A week after Steve Jobs stepped down as CEO of Apple, but before his sad death, I wrote the following about the media reaction to his leaving...
Eighteen months later, the strength of Apple as a consumer products juggernaut is being called into question. Although their sales are still astronomical, their growth has slowed and their stock price has dropped substantially -- about 1/3 in the last 4 months. They are no longer the world's most valuable company."The consensus seemed to be that Jobs built a strong culture, hired smart people, and taught a way of thinking that will serve Apple well in the future. The story line went like this-- while Jobs will be missed, he is no longer essential to the future of the company and it will go on brilliantly without him.I don't buy this for a second. Genius is non-transferable."
In the months since Jobs' death, Apple has done very little to reassure us that it is still the same company that startled us with beautiful, imaginative products. This came to mind the other day when I saw a tweet from the great Dave Trott quoting Bill Bernbach:
"It may well be that creativity is the last unfair advantage we're legally allowed to take over our competitors."Apple has clearly not shown the same type of creativity in the past 18 months that it did in previous years.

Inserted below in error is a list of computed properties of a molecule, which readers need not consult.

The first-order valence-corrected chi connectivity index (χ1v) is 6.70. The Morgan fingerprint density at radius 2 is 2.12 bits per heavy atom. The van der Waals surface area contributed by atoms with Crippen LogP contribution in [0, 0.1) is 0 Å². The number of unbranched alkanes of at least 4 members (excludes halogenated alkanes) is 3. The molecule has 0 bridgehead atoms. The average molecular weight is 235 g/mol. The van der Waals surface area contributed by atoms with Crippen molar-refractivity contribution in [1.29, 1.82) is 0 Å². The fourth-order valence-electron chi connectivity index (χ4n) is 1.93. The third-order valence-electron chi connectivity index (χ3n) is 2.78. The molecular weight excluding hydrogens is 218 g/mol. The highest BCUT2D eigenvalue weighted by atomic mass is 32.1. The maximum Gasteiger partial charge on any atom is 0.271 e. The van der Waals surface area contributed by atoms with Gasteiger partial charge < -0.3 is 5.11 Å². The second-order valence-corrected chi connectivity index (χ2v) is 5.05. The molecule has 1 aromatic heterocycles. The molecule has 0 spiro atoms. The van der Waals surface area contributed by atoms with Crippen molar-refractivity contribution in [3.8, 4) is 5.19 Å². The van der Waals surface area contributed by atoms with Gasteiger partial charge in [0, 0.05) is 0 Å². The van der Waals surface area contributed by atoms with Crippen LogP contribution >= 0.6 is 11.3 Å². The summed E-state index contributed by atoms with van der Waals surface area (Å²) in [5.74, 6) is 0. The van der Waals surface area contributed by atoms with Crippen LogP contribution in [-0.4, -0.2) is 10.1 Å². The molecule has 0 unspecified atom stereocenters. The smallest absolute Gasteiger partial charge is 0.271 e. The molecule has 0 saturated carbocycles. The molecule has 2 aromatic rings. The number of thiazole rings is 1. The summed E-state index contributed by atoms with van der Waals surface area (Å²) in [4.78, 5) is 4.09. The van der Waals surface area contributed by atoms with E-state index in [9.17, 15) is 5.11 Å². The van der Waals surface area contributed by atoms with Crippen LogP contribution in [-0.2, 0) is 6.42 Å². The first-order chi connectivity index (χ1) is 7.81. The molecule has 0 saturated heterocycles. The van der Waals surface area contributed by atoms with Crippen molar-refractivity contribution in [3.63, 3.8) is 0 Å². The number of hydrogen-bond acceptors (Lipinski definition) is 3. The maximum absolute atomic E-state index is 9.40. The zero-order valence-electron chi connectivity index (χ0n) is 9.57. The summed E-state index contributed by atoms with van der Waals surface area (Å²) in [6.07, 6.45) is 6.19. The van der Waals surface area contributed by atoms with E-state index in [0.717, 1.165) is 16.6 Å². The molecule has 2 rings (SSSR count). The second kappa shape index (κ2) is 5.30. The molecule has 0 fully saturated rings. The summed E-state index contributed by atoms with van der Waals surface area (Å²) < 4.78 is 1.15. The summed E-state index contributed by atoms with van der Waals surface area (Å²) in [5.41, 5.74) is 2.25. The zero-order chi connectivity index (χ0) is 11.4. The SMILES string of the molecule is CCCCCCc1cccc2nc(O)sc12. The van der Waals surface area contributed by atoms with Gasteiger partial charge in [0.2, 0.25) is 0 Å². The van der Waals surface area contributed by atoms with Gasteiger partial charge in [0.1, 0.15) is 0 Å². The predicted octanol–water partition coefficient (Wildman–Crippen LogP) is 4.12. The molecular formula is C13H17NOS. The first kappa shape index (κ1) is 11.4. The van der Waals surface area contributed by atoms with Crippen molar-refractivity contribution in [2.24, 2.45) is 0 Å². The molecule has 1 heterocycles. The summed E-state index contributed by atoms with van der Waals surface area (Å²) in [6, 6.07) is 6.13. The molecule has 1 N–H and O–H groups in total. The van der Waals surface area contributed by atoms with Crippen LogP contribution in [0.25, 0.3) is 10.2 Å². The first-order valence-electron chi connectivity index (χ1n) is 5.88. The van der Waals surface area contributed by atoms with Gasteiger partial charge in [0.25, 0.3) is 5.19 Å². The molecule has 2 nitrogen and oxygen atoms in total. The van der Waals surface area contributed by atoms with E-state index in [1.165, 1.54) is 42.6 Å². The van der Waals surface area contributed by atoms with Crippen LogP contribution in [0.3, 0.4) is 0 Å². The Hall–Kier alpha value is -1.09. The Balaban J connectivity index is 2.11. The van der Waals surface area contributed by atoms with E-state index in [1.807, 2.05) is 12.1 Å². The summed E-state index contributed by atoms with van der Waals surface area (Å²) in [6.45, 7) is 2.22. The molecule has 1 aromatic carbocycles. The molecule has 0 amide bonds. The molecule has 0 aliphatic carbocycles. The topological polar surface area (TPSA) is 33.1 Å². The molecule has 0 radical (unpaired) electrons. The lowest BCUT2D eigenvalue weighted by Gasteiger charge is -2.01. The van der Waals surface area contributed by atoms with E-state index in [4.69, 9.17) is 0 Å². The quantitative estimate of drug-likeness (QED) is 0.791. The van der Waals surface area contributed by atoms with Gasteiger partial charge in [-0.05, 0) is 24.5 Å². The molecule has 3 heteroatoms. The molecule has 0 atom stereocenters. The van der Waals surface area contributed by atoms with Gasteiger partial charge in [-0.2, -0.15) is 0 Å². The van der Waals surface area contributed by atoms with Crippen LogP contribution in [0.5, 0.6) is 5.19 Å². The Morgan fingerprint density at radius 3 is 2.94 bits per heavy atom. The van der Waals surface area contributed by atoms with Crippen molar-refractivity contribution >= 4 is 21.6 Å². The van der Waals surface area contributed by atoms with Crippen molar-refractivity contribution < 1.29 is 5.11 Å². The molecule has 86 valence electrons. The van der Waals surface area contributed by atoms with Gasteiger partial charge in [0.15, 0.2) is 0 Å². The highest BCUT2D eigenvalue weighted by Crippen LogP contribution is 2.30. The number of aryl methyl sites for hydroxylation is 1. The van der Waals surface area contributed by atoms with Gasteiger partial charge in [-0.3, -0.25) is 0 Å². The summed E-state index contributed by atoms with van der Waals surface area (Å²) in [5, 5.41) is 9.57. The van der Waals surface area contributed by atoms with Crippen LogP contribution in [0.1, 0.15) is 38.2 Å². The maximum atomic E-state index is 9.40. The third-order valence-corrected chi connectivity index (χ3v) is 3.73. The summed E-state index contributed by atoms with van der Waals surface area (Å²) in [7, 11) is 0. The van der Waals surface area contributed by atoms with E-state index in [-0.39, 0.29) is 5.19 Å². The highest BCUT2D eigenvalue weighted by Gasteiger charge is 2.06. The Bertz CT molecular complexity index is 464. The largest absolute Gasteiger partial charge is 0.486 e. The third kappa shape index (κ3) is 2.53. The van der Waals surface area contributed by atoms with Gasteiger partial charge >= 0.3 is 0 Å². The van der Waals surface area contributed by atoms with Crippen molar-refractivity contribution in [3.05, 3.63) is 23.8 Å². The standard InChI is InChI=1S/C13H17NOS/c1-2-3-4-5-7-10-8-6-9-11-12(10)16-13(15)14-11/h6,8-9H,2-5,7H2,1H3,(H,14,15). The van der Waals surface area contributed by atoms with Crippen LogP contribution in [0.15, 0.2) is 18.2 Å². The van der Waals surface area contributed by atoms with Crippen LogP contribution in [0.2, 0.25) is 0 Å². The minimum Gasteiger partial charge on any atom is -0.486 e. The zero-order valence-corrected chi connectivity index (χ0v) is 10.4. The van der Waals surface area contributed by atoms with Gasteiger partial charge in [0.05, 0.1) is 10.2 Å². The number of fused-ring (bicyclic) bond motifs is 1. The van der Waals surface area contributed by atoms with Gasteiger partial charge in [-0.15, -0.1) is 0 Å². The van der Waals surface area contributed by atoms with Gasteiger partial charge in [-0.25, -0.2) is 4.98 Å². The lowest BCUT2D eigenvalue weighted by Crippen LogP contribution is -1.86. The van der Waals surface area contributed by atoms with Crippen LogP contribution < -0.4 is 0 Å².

As I said at the time...
"...one of the first indications of whether Apple is capable of continuing its explosion of creative energy without Jobs at the helm may be found in its advertising."Advertising did turn out to be the first indicator. Luckluster ad efforts for "Siri" and a campaign featuring a "Genius" did not live up to the high standards of intelligent, thoughtful advertising Apple had established.
But more important, there have been no significant product breakthroughs. We had gotten used to Apple amazing us with new products and features every six months. But in the past 18 months all we've seen from them is incrementalism -- smaller iPads, larger iPhones. Just the kind of stuff we're used to seeing from the followers in the industry, not the leader.
Meanwhile Samsung has grabbed the cool factor from them with products, features and advertising that are very attractive to young people (yes, there are categories in which it pays to target young people.)
I am not ready to be worried about Apple. I expect they will be back before long with a breakthrough idea or two.
But as Bernbach said, the future is about one thing -- Apple has to demonstrate that they can be as creative without Steve Jobs as they were with him.
So far, they haven't.